Empirical Modeling of Public Safety to Voice Traffic to Aid Emergency Capacity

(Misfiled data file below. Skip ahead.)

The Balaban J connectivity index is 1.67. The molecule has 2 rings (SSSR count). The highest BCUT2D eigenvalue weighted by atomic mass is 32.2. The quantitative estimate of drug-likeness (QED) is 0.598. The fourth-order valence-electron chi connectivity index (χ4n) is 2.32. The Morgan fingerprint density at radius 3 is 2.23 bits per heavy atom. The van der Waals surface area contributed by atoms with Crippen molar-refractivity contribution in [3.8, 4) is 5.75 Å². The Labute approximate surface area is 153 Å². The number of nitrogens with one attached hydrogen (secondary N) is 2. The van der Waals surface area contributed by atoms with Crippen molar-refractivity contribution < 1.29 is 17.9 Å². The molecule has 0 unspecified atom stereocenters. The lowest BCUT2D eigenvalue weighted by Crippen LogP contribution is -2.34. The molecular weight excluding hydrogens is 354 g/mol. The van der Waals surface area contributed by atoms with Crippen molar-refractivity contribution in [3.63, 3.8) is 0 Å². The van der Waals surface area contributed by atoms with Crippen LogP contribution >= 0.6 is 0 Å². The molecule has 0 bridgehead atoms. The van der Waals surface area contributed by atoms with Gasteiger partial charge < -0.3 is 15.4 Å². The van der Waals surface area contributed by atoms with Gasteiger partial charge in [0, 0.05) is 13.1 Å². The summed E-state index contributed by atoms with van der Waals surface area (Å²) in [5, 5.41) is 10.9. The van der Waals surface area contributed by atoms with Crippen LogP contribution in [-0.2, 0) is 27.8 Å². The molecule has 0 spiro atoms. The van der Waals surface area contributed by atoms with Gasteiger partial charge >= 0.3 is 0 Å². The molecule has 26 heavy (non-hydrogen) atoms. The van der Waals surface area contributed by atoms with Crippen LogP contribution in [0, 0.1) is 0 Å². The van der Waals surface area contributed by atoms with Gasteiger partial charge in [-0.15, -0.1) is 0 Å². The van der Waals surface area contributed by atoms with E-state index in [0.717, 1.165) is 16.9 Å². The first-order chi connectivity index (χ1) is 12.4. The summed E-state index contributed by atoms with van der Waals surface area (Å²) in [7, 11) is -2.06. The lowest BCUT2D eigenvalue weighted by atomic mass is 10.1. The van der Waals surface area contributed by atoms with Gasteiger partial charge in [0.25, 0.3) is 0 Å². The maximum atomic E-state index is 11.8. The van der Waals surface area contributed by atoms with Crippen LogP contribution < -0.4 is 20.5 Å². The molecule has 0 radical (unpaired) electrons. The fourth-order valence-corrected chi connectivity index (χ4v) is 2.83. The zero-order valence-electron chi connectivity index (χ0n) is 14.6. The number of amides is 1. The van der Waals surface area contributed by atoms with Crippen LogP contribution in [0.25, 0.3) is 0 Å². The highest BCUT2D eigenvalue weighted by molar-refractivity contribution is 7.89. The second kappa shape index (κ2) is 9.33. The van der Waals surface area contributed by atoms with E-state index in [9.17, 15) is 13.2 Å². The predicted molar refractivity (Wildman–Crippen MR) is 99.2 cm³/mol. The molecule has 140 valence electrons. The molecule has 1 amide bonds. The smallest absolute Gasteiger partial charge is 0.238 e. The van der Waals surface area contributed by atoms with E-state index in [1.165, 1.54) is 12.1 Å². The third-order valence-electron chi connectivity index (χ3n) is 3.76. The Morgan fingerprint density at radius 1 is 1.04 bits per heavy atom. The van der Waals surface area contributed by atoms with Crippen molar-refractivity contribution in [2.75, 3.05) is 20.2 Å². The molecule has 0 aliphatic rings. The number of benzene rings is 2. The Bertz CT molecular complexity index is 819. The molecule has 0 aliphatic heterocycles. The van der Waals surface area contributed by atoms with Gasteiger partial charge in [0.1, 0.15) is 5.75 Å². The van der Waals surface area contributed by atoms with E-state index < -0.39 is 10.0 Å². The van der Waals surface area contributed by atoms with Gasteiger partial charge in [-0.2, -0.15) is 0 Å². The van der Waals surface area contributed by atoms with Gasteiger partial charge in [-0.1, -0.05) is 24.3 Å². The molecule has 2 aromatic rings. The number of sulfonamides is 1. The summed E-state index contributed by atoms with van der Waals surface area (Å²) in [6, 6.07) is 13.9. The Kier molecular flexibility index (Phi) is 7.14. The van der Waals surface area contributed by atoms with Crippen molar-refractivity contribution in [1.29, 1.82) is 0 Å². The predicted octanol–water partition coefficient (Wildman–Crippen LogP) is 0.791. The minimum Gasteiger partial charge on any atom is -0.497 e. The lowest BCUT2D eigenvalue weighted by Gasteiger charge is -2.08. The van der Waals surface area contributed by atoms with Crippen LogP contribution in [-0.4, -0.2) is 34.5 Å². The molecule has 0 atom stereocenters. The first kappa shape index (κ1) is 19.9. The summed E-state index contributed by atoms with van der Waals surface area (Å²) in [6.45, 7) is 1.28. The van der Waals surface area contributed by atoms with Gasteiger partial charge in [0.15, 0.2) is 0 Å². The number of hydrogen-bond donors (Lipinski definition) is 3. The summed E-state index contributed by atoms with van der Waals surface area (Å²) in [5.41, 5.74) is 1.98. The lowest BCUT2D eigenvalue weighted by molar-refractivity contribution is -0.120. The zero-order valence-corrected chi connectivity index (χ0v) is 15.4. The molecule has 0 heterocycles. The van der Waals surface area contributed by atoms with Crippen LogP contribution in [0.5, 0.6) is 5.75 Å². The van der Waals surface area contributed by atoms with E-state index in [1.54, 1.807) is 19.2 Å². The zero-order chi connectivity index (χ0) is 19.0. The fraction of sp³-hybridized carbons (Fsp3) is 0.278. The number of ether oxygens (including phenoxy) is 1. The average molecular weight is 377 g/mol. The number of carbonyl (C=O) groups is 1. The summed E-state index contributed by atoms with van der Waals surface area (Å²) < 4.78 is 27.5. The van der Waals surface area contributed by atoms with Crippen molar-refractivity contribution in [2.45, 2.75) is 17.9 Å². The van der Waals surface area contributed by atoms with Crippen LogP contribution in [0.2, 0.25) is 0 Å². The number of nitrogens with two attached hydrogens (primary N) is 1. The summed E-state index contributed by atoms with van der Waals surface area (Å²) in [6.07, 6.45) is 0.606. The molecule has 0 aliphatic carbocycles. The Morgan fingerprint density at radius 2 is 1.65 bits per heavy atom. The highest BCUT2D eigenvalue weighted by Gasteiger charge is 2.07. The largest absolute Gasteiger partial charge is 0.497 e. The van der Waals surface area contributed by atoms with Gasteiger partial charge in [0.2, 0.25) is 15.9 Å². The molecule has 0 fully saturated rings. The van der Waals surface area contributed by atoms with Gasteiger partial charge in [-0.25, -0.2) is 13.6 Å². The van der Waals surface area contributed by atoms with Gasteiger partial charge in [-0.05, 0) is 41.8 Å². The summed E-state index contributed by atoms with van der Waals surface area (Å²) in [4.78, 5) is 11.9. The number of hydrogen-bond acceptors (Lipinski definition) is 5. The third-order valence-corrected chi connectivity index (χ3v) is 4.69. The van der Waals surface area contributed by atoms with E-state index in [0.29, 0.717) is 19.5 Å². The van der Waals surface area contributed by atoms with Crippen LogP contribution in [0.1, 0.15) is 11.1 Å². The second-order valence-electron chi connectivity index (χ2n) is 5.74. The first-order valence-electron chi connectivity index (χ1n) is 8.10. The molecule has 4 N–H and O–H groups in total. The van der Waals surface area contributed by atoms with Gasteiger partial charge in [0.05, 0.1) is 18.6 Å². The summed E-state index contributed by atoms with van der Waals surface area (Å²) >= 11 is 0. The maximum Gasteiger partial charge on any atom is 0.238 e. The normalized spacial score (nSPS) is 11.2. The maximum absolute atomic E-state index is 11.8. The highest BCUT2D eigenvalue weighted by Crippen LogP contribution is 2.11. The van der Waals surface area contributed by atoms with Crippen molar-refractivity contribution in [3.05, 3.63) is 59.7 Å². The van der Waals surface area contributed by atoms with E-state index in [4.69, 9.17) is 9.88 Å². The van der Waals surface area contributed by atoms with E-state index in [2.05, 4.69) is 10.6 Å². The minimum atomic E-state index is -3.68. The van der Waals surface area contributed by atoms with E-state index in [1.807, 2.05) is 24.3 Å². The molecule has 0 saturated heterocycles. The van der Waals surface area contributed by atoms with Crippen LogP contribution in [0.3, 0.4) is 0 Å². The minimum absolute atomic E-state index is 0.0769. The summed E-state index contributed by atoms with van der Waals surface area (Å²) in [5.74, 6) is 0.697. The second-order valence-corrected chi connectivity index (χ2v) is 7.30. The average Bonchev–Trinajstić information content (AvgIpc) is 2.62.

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An RF measurement system with high time resolution is implemented to determine the statistical characteristics of various channels in the Land Mobile Radio bands. The applicability of simple statistical models to the observed data is investigated, as well as their validity over short and long periods of time. The results show that the statistics of the idle and holding times of communication on these channels vary significantly over time and demonstrate daily periodicity, requiring non-stationary models to accurately represent them. Over short durations of time however, conventional distributions such as the exponential and lognormal may adequately characterize the properties of these quantities, allowing convenient and compact representations of the data. Results based on empirical data are presented to quantify the probability of stationarity for voice traffic within a time span of given length. The findings are useful for network planning or streamlining, network simulation and modeling, and investigation of dynamic spectrum access.